When using the camera in M, you could use the 1/4 power setting of the flash, too... but the result of that will be the same as -2 stops. The problem with using the fractional settings is that it will be full stop increments only (1/2 = 1 stop, 1/4 = 2 stops, 1/8= 3 stops, etc.)


You very likely don't want to use bounce flash in a case like this. You will need direct flash. You likely shouldn't try to diffuse the fill flash, either. Bounce or diffusion will simply force the flash to fire more powerfully and recycle more slowly. Bounce light also can cause unwanted shadoes, or if bounced off too high a ceiling or a ceiling that's too dark colored can be underpowered or lost completely, or can cause a tint if the ceiling is any color other than white.


Alan Myers

San Jose, Calif., USA
"Walk softly and carry a big lens."
GEAR: 5DII, 7D(x2), 50D(x3), some other cameras, various lenses & accessories


amfoto1 you are right. The flash seems to correct, using white light, all the collored light in my photos. I do have some color filters that came with the flash. I could try those.  But my problem in this case might be the white balance? I should do a custom white balance right?


But direct light? won't that create shadows even for fill flash? Well all I can do is try it out at my next show. Thanks.

OK. I shot a concert yesterday and the flash in manual seemed to work the best. I was able to dial down the power which help with the fill. Now I have to try the other suggestions.


But one thing I noticed was that without the flash, my pictures are kind of fuzzy.  With the flash, the pictures have a kind of hardness and sharpness to them. Does that have to do with ISO?

"Fuzzy" sounds to me like the shutter wasn't fast enough to feeze any movement. The movement could be from either camera shake or subject movement. Even with a slow shutter, the flash would freeze the subject and you would get a sharp photo. (flash duration is very short and will mimic a fast shutter speed)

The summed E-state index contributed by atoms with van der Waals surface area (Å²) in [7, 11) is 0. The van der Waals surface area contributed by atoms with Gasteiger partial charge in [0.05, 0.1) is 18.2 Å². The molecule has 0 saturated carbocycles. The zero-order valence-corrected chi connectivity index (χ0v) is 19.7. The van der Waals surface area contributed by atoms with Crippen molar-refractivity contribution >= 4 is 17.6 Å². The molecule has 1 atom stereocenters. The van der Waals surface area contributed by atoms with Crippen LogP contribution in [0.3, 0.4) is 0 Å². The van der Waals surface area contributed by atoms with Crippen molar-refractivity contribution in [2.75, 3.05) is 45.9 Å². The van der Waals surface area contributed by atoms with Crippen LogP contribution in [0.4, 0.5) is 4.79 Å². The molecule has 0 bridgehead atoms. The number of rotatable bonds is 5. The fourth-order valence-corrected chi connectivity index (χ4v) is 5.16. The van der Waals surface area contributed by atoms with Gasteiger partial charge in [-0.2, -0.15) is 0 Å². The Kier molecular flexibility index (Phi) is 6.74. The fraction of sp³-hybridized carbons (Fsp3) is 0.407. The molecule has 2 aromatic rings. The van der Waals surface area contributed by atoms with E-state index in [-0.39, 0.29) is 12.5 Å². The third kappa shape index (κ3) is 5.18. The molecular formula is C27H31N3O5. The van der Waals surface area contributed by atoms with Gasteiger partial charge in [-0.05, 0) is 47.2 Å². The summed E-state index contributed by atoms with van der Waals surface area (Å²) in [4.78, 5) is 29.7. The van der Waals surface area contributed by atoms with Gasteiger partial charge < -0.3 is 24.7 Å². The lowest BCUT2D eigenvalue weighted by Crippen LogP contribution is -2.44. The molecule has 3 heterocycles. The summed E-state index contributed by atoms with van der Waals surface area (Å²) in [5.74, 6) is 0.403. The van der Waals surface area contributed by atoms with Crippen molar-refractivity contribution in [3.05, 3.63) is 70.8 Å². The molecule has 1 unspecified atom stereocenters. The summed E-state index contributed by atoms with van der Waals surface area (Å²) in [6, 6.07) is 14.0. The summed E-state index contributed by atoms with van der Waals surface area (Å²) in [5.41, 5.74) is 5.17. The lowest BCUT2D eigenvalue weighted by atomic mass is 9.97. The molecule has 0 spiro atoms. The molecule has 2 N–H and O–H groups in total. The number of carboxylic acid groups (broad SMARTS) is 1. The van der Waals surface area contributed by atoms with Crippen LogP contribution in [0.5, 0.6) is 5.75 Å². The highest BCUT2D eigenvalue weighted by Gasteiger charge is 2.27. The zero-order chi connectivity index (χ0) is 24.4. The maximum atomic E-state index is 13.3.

Can you post a sample photo?


What was your shutter speed?


Did the ISO change when using flash?

Mike Sowsun

ok I will post some tonight unprocessed O'natural.


My shutter speed was between 30 to 125 for some of the shots. I pushed it up to 400 with a flash to catch action.


I did change the iso from 3200 to 6400 and back at times.


Now when I say fuzzy, I all so mean kinda grainy too. So I guess that's iso.

When you use the flash there really isn't a need to make the shutter speed faster than 1/125. The flash duration is something like 1/8000 and that will freeze the movement for you.  Lower flash power means even shorter duration and it could be as fast as 1/20000 at low power.


Yes, higher ISO will give you grainy photos, but underexposed high ISO is even worse. Most people will tell you to try and slightly overexpose high ISO shots to reduce the grainyness.


If you used your flash with ISO 6400 it would probably have reduced the underexposure and give you cleaner photos with less grain.


Canon 580EX flash duration:


1/1 power = 1/1000 second
1/2 power = 1/2000
1/4 power = 1/4000
1/8 power = 1/9000
1/16 power = 1/15000
1/32 power = 1/21000
1/64 power = 1/30000
1/128 power = 1/35000

Mike Sowsun